Cost-Benefit Analysis in Industrial Pricing

To formulate an appropriate industrial pricing strategy it is very essential to have an  analysis of the costs and benefits of the industrial product from the customer’s  point of view.

The benefits can be grouped into soft and hard benefits. Soft benefits includes  those benefits which are very difficult to assess, such as customer training,  warranty period, customer services, company reputation etc.  Hard benefits are the physical attributes of the products such as production rate  of machine, rejection rate of component and price/performance ratio.

Cost-Benefit Analysis in Industrial Pricing

The costs for an industrial customer mean price plus other expenses that are  incurred in purchasing and using the product. For example, the cost of a new oil  refinery machine purchased by oil mill includes price, freight, installation,  energy usage, repair and maintenance. The cost of production stoppage due to  failure of machine may also be included while calculating the machine cost  though it is difficult to estimate such cost accurately. The life cycle costing  concept can be used by the industrial buyer at the time of purchasing the capital  items and estimate the total cost of the product over its life span. Life cycle  costing takes into consideration the price, freight, transit insurance,  maintenance’s, energy, material and  labor  costs over the useful life of the  product.

The industrial marketer should evaluate the possible cost/benefit trade-off  decisions made by the industrial buyer. If the quantum of discount offered by  industrial marketer as an incentive for purchase of large stock can be considered  by the industrial buyer if the quantum of discount is more then the cost of  carrying the inventory. The understanding of cost-benefit analysis in  industrial  pricing will enable  the marketer to set an appropriate price.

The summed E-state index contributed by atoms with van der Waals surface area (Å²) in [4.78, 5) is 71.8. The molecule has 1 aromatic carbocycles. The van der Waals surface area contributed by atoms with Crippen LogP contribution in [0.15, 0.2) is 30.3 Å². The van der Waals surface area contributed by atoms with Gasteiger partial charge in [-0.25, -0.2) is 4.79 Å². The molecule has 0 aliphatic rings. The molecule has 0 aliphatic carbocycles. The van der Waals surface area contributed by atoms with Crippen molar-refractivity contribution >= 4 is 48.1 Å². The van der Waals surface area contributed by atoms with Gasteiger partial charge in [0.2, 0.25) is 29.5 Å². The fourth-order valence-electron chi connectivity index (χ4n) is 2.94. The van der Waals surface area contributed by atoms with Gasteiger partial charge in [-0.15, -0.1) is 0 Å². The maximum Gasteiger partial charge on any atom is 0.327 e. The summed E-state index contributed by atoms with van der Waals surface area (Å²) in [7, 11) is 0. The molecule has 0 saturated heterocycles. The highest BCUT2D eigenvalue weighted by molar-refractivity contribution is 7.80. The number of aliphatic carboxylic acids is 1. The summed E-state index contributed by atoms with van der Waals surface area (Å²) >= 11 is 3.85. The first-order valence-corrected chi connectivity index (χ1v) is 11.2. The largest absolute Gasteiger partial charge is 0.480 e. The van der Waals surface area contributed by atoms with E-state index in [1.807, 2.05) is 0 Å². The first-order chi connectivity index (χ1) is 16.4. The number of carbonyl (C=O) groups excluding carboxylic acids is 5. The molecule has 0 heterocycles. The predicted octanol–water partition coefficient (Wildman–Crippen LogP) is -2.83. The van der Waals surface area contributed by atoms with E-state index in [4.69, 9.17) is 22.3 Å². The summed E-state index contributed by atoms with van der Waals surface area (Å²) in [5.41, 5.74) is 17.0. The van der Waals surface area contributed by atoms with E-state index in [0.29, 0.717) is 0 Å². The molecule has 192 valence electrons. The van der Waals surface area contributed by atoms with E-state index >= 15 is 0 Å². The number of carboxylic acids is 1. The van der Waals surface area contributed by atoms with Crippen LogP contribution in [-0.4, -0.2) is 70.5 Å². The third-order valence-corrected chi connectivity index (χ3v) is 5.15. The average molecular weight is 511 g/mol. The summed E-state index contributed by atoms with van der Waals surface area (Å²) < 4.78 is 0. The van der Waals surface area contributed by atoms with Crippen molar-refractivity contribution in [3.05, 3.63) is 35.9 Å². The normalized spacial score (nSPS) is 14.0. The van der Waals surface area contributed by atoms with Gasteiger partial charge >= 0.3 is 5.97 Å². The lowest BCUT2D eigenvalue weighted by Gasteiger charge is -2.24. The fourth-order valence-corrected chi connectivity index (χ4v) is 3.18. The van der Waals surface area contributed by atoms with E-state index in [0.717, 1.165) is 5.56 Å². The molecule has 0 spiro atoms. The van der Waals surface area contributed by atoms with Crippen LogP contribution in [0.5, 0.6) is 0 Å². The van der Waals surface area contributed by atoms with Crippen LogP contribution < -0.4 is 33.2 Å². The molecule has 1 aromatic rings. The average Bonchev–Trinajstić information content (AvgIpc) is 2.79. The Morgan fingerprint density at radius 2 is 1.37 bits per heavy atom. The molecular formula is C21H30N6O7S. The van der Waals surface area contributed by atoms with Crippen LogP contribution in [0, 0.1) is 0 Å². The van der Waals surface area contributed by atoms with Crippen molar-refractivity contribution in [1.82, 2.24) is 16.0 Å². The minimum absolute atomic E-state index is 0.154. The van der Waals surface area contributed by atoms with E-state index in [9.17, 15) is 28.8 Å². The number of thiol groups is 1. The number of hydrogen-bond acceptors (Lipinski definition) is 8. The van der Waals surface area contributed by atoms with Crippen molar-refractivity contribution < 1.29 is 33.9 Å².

Cost Analysis  in Industrial Pricing

Pricing strategy or decision of a company must consider the  costs involved. Generally the total cost consists of the variable cost and fixed  costs for a given level of out put. Some of the cost elements vary over a period  of time; other cost elements fluctuate with volume. The cost data are relevant to  the pricing decisions. The industrial marketer must identify and classify the cost  for making profitable pricing decisions. The classification of costs and their  description is given in the following table for the better understanding of the  cost concept.

Classification of Costs/Types of Costs

  1. Fixed costs: Costs that do not vary with production or sales.  Examples are rent, interest charges, and  managerial salaries. Fixed costs or overheads are  incurred irrespective of production levels or sales  volume.
  2. Variable costs: Costs that vary in direct proportion to the levels of  production. Examples are raw materials and direct  labour costs. They are called variable because the  total variable cost varies with the number of units  produced.
  3. Total costs: Sum of the fixed and variable costs for any given  level of production are called fixed costs.
  4. Semi variable costs: Costs that vary with changes in output but not in  direct proportion to quantities produced.  Examples are equipment repair and  maintenance  costs. Semi variable costs have components of  both fixed and variable costs.
  5. Direct costs: Fixed or variable costs that are incurred directly  for a specific product or sales territory. Examples  are selling expenses, freight and raw material.
  6. Indirect costs: Fixed or variable costs that can be traced  indirectly to sales territory or a product. Examples  are production overhead and quality control that  are indirectly assigned to a product.
  7. Allocated costs: Costs that support a number of activities but  cannot be objectively assigned to a specific  product or a market. Theses costs are usually  allocated across business groups or divisions by  some arbitrary criterion. Examples are  administrative overhead and corporate advertising.

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